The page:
Now more than ever, it pays to spend less

  FSA can save money on things you know you are going to buy.

FSA can save money on things you know you are going to buy.

     If you're like me, you like savings. There is a certain satisfaction that comes from finding that item for less than its full price.  After all, why would you turn down the opportunity to purchase something for full price when you know you can purchase it for less?  Yet, some people do just that when they choose not to participate in their flexible spending account (FSA) offered through their employer.

     From my experience there are three excuses for non-participation.  1)  They didn't know about it.  2)  They never got around to enrolling. 3)  They were worried about the "use it or lose it" provision.  

The first may be excusable though you probably should take some responsibility for finding out the benefits provided through your workplace. The second is not excusable at all, but the third excuse has some merit, but not as much as it once had.  

Recently, the Treasury Department announced it is relaxing the "use it or lose it" rule, so that one would be allowed to carryover up to $500 to the next year.  If your employer offers a FSA, now more than ever, you should consider taking advantage of an under utilized benefit.  

What does a FSA do?

     There are a couple of types of FSAs.  A Health Care FSA and a Dependent Care FSA.  For our purposes in this post, we are speaking about the healthcare FSA. The Dependent Care FSA can also be advantageous from a tax persepctive, but because there are federal child tax credits involved,  individual circumstances dictate whether you should utilize it or not.  

     The Health Care FSA allows an employee to reduce taxable income while funding an account used to pay for expenses not usually covered by a health insurance plan.  The employee chooses an amount (up to $2,500 in 2014) to apply to their account.  They fund the account throughout the year in equal payments by having it cut from their paycheck.  The amount they choose to fund the account is taken out before taxes (reducing their taxable income) and when the used  for qualified purchases, they are reimbursed that amount tax free.  That means you are essentially getting a discount the size of your tax bracket!  Because these are purchases you would make anyhow, failing to enroll in the FSA means you pay full price when you could be paying substantially less!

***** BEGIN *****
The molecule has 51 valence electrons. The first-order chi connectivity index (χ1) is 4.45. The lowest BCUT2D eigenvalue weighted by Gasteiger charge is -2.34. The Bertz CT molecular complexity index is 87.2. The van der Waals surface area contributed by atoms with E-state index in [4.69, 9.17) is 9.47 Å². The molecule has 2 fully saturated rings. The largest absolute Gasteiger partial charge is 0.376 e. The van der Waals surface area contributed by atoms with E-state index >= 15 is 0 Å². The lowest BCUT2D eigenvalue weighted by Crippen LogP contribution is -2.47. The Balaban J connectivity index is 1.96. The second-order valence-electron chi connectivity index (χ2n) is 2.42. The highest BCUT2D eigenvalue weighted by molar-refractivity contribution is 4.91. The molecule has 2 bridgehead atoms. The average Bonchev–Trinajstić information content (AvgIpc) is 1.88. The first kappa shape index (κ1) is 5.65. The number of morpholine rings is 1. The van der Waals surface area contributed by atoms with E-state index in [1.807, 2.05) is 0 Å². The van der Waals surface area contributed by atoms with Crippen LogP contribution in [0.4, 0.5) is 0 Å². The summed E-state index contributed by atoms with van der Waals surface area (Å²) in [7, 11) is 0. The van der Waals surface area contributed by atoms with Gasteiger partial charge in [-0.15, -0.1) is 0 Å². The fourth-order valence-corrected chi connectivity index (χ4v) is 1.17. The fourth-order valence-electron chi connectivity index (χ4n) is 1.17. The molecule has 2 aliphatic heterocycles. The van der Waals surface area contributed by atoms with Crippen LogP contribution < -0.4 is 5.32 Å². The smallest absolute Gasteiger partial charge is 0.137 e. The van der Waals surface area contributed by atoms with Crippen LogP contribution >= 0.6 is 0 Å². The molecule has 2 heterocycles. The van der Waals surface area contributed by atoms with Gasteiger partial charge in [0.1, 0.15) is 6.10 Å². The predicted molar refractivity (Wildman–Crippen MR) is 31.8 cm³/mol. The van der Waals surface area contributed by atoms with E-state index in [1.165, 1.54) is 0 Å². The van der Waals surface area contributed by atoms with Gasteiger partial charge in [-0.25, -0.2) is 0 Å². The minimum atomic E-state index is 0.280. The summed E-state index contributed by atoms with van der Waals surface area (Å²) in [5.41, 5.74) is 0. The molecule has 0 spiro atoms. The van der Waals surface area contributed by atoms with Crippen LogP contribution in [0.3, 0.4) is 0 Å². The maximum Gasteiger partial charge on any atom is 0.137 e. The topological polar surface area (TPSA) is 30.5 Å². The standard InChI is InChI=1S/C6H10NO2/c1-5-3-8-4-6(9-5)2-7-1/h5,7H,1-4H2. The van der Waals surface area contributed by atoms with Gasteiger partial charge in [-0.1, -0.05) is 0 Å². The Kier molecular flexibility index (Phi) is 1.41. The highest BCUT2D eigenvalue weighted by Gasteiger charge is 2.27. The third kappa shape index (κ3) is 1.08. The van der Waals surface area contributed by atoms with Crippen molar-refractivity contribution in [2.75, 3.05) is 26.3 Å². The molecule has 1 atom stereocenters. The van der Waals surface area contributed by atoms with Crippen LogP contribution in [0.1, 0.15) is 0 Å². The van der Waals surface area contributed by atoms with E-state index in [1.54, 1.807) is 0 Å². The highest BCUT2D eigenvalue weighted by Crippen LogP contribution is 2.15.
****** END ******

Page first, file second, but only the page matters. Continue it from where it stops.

"Use it or Lose it"

    The problem for many folks was the provision that required one to forfeit any remaining account balance that was unused by the end of the year.  No one wants to lose money and since you don't know what your health expenses will be in advance, people would often just not participate.  It is true that you needed to be conservative when estimating how much you would contribute, but with the new announcement, you can err on your estimate by up to $500 and not risk forfeiture. The new announcement means you would simply carry forward the unused amount for the following year.  This should encourage you to go ahead and claim your tax savings by enrolling at your next available enrollment period.  

     While you don't know what may happen, there are some qualified expenses that you can estimate will a high degree of confidence.  For instance, I have a little acid reflux.  I use an over the counter medication to help with the condition.  I spoke with my doctor, and he agreed to that the over the counter dosage was sufficient for my needs.  He wrote me a prescription for it.  I know how much I'll take each year and simply calculate my cost for the medication and apply that to our FSA.  

    Co-pays, deductibles, eye glasses/ contacts, dental work are some of things that qualify for tax free reimbursement.  Those types of expense are easily predictable and lessen the risk for forfeiture.  Remember these are expenses you are going to incur throughout the year anyway.  You are simply deciding if you want to get a discount on those purchases are if you want to pay full price.  

    You may have missed your enrollment period, but all it not lost.  Simply track the medical expenses you incur from now until you next enrollment date.  That will help you decide how much you want to apply when you do enroll.  One final note, in order for your plan to allow the carry forward of unused balance, your employer needs to amend their plan.  Hopefully they have, but if not, make a call to your human resources people and find out if they intend to do so. Even if they don't, you can still save some money, just be a little more conservative in your estimates.  

It's your money, make it work for you in 2014!